Greetings Carl, well you will receive lots of comments on this subject! Where as a blade is "X" inches from where the wood first meets the blade and then exits the blade a router is a round point of reference. Say take a piece of paper and draw a line, this is the blade so anything coming in contact with it must of necessity be parallel to it i.e. the fence. Now put a dot or circle on the paper this represents a bit in a router and the wood can contact it at any point on that dot or circle. Unlike a blade you can in fact contact a bit from the wrong side and send something flying. With a blade if the wood gets out of plane with the blade it goes flying, called a kickback. We do not hear about the problem with a bit although there was some conversation about that a while back. You can put a fence at nearly any angle to the miter slot, if you have one and it makes no difference unless as I said you come in on the wrong side of the bit altogether. You get your fence out of alignment with a blade by just 32nd and you will have binding and burning of the wood if not a kickback. I think I will stop now and let someone much more experienced that myself explain it better. I will say I have a miter slot on mine not so much because I needed it but because I didn't know any better. I do use mine for doing the end of a piece of wood, and sometimes I will use the fence to help guide the wood and in that case the fence must be perpendicular to the miter slot. Even without a bearing, the fence can intersect the bit at any angle if you think about it.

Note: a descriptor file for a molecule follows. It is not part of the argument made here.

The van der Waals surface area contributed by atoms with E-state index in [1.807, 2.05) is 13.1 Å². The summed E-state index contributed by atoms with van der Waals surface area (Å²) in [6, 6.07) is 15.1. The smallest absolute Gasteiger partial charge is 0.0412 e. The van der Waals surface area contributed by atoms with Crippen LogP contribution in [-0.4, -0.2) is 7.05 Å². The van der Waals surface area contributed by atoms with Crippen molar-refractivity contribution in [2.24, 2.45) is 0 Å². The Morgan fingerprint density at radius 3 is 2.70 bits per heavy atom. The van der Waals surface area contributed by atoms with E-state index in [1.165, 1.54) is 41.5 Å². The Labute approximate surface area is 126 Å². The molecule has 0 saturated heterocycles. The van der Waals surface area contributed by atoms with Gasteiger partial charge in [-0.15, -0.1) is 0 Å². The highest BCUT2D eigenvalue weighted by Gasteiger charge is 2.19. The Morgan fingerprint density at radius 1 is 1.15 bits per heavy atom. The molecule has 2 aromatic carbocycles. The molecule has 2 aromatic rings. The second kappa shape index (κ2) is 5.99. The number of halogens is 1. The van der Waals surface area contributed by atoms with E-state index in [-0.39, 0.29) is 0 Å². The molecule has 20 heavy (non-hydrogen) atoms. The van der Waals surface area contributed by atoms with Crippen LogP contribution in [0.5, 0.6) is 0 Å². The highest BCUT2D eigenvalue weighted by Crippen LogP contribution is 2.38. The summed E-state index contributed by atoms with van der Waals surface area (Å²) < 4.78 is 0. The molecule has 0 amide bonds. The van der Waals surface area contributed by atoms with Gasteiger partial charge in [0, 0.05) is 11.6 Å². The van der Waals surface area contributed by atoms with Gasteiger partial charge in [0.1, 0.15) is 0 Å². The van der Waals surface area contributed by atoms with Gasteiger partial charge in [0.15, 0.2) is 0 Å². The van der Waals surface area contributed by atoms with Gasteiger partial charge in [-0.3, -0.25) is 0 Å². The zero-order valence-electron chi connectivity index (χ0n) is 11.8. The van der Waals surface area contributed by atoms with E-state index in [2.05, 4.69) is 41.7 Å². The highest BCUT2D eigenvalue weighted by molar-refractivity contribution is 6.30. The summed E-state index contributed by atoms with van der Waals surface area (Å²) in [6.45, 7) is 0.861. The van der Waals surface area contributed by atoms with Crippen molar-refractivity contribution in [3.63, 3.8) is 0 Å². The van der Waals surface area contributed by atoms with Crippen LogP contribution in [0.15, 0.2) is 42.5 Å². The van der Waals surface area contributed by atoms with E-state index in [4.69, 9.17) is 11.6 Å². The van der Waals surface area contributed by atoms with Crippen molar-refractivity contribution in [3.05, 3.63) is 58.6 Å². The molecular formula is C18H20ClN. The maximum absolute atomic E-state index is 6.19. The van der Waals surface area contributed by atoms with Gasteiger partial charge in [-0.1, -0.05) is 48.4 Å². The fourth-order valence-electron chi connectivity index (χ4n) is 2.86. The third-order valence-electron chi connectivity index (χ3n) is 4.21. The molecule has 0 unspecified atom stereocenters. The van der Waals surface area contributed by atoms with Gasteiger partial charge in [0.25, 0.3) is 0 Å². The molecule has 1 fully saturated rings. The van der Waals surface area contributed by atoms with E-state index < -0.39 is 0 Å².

Oops said I was going to stop, I am in over my head to be sure.
Wisdom: Where experience and knowledge combine and become one.
"We are all one decision away from Stupid!!"
"How often we sacrifice the permanent plans of God on the altar of immediate solutions"
I have a very good memory, just short is all.
Last edited by xplorx4; 07-28-2009 at 06:20 AM.